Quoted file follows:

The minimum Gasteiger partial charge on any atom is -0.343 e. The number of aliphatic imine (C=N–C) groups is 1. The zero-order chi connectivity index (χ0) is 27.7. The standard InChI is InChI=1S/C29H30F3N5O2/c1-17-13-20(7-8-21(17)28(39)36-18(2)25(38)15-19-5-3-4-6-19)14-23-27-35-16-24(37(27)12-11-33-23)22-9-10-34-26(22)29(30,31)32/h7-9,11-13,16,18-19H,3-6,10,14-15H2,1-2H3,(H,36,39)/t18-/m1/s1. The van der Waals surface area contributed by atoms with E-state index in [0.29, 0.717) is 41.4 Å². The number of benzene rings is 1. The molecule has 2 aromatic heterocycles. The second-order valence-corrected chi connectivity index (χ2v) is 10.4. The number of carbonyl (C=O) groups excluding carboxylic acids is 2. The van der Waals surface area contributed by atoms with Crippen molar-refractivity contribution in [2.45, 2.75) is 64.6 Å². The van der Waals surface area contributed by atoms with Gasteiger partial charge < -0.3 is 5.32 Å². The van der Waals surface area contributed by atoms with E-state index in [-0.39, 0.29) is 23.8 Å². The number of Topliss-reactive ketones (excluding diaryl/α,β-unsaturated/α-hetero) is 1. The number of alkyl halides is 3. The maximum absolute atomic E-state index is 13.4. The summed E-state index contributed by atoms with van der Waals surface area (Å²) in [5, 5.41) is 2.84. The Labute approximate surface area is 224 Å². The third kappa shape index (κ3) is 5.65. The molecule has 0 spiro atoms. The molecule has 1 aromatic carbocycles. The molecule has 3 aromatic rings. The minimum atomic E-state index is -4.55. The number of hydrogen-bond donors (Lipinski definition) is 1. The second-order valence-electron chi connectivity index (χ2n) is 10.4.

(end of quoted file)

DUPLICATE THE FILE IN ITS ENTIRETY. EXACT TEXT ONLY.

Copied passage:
The minimum Gasteiger partial charge on any atom is -0.343 e. The number of aliphatic imine (C=N–C) groups is 1. The zero-order chi connectivity index (χ0) is 27.7. The standard InChI is InChI=1S/C29H30F3N5O2/c1-17-13-20(7-8-21(17)28(39)36-18(2)25(38)15-19-5-3-4-6-19)14-23-27-35-16-24(37(27)12-11-33-23)22-9-10-34-26(22)29(30,31)32/h7-9,11-13,16,18-19H,3-6,10,14-15H2,1-2H3,(H,36,39)/t18-/m1/s1. The van der Waals surface area contributed by atoms with E-state index in [0.29, 0.717) is 41.4 Å². The number of benzene rings is 1. The molecule has 2 aromatic heterocycles. The second-order valence-corrected chi connectivity index (χ2v) is 10.4. The number of carbonyl (C=O) groups excluding carboxylic acids is 2. The van der Waals surface area contributed by atoms with Crippen molar-refractivity contribution in [2.45, 2.75) is 64.6 Å². The van der Waals surface area contributed by atoms with Gasteiger partial charge < -0.3 is 5.32 Å². The van der Waals surface area contributed by atoms with E-state index in [-0.39, 0.29) is 23.8 Å². The number of Topliss-reactive ketones (excluding diaryl/α,β-unsaturated/α-hetero) is 1. The number of alkyl halides is 3. The maximum absolute atomic E-state index is 13.4. The summed E-state index contributed by atoms with van der Waals surface area (Å²) in [5, 5.41) is 2.84. The Labute approximate surface area is 224 Å². The third kappa shape index (κ3) is 5.65. The molecule has 0 spiro atoms. The molecule has 1 aromatic carbocycles. The molecule has 3 aromatic rings. The minimum atomic E-state index is -4.55. The number of hydrogen-bond donors (Lipinski definition) is 1. The second-order valence-electron chi connectivity index (χ2n) is 10.4.